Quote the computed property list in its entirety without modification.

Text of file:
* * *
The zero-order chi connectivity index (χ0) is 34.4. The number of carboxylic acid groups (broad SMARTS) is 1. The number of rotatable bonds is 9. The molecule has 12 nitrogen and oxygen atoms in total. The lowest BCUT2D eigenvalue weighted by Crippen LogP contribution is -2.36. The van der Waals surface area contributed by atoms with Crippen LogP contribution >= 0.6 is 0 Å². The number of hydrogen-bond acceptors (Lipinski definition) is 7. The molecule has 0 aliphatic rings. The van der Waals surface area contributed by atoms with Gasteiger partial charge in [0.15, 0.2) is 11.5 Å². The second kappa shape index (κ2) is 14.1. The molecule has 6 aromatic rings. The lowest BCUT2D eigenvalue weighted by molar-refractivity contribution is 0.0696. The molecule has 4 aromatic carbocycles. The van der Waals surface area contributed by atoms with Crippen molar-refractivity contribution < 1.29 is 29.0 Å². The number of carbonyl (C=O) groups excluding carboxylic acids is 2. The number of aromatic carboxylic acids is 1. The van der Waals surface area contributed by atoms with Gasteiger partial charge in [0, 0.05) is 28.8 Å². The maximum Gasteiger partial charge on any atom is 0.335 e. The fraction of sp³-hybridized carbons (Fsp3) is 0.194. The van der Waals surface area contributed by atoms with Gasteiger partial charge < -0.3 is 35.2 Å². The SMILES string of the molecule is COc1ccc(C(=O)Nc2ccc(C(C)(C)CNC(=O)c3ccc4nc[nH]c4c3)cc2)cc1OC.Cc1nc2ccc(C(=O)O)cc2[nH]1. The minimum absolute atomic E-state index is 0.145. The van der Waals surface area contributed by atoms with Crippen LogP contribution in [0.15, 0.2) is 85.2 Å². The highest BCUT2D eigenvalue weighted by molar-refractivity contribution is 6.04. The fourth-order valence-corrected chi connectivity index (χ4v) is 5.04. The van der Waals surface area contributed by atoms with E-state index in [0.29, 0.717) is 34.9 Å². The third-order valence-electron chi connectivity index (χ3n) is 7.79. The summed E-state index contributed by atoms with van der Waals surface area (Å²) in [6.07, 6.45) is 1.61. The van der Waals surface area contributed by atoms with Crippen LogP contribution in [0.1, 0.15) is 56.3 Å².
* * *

The zero-order chi connectivity index (χ0) is 34.4. The number of carboxylic acid groups (broad SMARTS) is 1. The number of rotatable bonds is 9. The molecule has 12 nitrogen and oxygen atoms in total. The lowest BCUT2D eigenvalue weighted by Crippen LogP contribution is -2.36. The van der Waals surface area contributed by atoms with Crippen LogP contribution >= 0.6 is 0 Å². The number of hydrogen-bond acceptors (Lipinski definition) is 7. The molecule has 0 aliphatic rings. The van der Waals surface area contributed by atoms with Gasteiger partial charge in [0.15, 0.2) is 11.5 Å². The second kappa shape index (κ2) is 14.1. The molecule has 6 aromatic rings. The lowest BCUT2D eigenvalue weighted by molar-refractivity contribution is 0.0696. The molecule has 4 aromatic carbocycles. The van der Waals surface area contributed by atoms with Crippen molar-refractivity contribution < 1.29 is 29.0 Å². The number of carbonyl (C=O) groups excluding carboxylic acids is 2. The number of aromatic carboxylic acids is 1. The van der Waals surface area contributed by atoms with Gasteiger partial charge in [0, 0.05) is 28.8 Å². The maximum Gasteiger partial charge on any atom is 0.335 e. The fraction of sp³-hybridized carbons (Fsp3) is 0.194. The van der Waals surface area contributed by atoms with Gasteiger partial charge < -0.3 is 35.2 Å². The SMILES string of the molecule is COc1ccc(C(=O)Nc2ccc(C(C)(C)CNC(=O)c3ccc4nc[nH]c4c3)cc2)cc1OC.Cc1nc2ccc(C(=O)O)cc2[nH]1. The minimum absolute atomic E-state index is 0.145. The van der Waals surface area contributed by atoms with Crippen LogP contribution in [0.15, 0.2) is 85.2 Å². The highest BCUT2D eigenvalue weighted by molar-refractivity contribution is 6.04. The fourth-order valence-corrected chi connectivity index (χ4v) is 5.04. The van der Waals surface area contributed by atoms with E-state index in [0.29, 0.717) is 34.9 Å². The third-order valence-electron chi connectivity index (χ3n) is 7.79. The summed E-state index contributed by atoms with van der Waals surface area (Å²) in [6.07, 6.45) is 1.61. The van der Waals surface area contributed by atoms with Crippen LogP contribution in [0.1, 0.15) is 56.3 Å².